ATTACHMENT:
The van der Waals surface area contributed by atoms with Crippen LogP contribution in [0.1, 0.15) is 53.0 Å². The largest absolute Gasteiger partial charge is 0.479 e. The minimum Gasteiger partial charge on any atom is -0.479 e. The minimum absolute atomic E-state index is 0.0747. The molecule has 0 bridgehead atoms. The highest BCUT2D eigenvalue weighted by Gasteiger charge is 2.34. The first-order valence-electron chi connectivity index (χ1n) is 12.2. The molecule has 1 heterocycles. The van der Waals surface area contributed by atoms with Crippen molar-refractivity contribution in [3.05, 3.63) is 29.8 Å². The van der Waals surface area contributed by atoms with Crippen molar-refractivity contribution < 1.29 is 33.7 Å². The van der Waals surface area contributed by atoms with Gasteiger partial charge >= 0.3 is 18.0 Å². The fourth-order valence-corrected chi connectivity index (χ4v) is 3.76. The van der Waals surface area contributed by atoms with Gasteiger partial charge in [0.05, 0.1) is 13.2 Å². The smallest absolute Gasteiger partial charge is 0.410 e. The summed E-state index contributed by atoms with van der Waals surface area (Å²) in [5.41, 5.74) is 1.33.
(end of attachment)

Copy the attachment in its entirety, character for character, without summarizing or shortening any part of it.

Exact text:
The van der Waals surface area contributed by atoms with Crippen LogP contribution in [0.1, 0.15) is 53.0 Å². The largest absolute Gasteiger partial charge is 0.479 e. The minimum Gasteiger partial charge on any atom is -0.479 e. The minimum absolute atomic E-state index is 0.0747. The molecule has 0 bridgehead atoms. The highest BCUT2D eigenvalue weighted by Gasteiger charge is 2.34. The first-order valence-electron chi connectivity index (χ1n) is 12.2. The molecule has 1 heterocycles. The van der Waals surface area contributed by atoms with Crippen molar-refractivity contribution in [3.05, 3.63) is 29.8 Å². The van der Waals surface area contributed by atoms with Crippen molar-refractivity contribution < 1.29 is 33.7 Å². The van der Waals surface area contributed by atoms with Gasteiger partial charge >= 0.3 is 18.0 Å². The fourth-order valence-corrected chi connectivity index (χ4v) is 3.76. The van der Waals surface area contributed by atoms with Gasteiger partial charge in [0.05, 0.1) is 13.2 Å². The smallest absolute Gasteiger partial charge is 0.410 e. The summed E-state index contributed by atoms with van der Waals surface area (Å²) in [5.41, 5.74) is 1.33.